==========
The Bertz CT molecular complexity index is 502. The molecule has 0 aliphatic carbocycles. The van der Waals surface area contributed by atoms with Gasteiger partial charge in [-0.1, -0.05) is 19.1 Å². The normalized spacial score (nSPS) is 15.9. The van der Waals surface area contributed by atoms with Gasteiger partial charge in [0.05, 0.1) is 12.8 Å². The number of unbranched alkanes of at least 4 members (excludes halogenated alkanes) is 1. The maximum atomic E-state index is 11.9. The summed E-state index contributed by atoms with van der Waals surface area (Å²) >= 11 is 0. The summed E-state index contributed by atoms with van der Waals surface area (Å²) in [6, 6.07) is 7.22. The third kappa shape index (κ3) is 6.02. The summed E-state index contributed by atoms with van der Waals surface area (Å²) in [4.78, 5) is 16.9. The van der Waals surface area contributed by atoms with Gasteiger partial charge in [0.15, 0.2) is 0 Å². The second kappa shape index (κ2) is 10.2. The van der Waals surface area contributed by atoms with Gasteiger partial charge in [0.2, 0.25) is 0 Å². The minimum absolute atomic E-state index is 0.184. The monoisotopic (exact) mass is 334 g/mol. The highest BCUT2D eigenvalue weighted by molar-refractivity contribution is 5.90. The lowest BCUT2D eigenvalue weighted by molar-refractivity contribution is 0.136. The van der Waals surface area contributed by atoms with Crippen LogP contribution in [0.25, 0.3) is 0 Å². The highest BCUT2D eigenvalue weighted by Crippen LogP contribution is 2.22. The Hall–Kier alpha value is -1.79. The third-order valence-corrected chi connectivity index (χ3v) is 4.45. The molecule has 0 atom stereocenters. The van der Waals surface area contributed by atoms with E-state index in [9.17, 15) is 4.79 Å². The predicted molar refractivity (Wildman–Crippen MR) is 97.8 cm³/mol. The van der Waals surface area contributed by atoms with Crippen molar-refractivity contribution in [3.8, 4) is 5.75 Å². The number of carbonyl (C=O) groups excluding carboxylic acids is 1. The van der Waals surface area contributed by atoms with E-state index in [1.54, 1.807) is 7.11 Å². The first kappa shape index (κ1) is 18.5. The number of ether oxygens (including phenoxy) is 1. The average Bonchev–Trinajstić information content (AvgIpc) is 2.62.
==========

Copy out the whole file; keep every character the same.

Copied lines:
The Bertz CT molecular complexity index is 502. The molecule has 0 aliphatic carbocycles. The van der Waals surface area contributed by atoms with Gasteiger partial charge in [-0.1, -0.05) is 19.1 Å². The normalized spacial score (nSPS) is 15.9. The van der Waals surface area contributed by atoms with Gasteiger partial charge in [0.05, 0.1) is 12.8 Å². The number of unbranched alkanes of at least 4 members (excludes halogenated alkanes) is 1. The maximum atomic E-state index is 11.9. The summed E-state index contributed by atoms with van der Waals surface area (Å²) >= 11 is 0. The summed E-state index contributed by atoms with van der Waals surface area (Å²) in [6, 6.07) is 7.22. The third kappa shape index (κ3) is 6.02. The summed E-state index contributed by atoms with van der Waals surface area (Å²) in [4.78, 5) is 16.9. The van der Waals surface area contributed by atoms with Gasteiger partial charge in [0.15, 0.2) is 0 Å². The second kappa shape index (κ2) is 10.2. The van der Waals surface area contributed by atoms with Gasteiger partial charge in [0.2, 0.25) is 0 Å². The minimum absolute atomic E-state index is 0.184. The monoisotopic (exact) mass is 334 g/mol. The highest BCUT2D eigenvalue weighted by molar-refractivity contribution is 5.90. The lowest BCUT2D eigenvalue weighted by molar-refractivity contribution is 0.136. The van der Waals surface area contributed by atoms with Crippen LogP contribution in [0.25, 0.3) is 0 Å². The highest BCUT2D eigenvalue weighted by Crippen LogP contribution is 2.22. The Hall–Kier alpha value is -1.79. The third-order valence-corrected chi connectivity index (χ3v) is 4.45. The molecule has 0 atom stereocenters. The van der Waals surface area contributed by atoms with E-state index in [9.17, 15) is 4.79 Å². The predicted molar refractivity (Wildman–Crippen MR) is 97.8 cm³/mol. The van der Waals surface area contributed by atoms with Crippen molar-refractivity contribution in [3.8, 4) is 5.75 Å². The number of carbonyl (C=O) groups excluding carboxylic acids is 1. The van der Waals surface area contributed by atoms with E-state index in [1.54, 1.807) is 7.11 Å². The first kappa shape index (κ1) is 18.5. The number of ether oxygens (including phenoxy) is 1. The average Bonchev–Trinajstić information content (AvgIpc) is 2.62.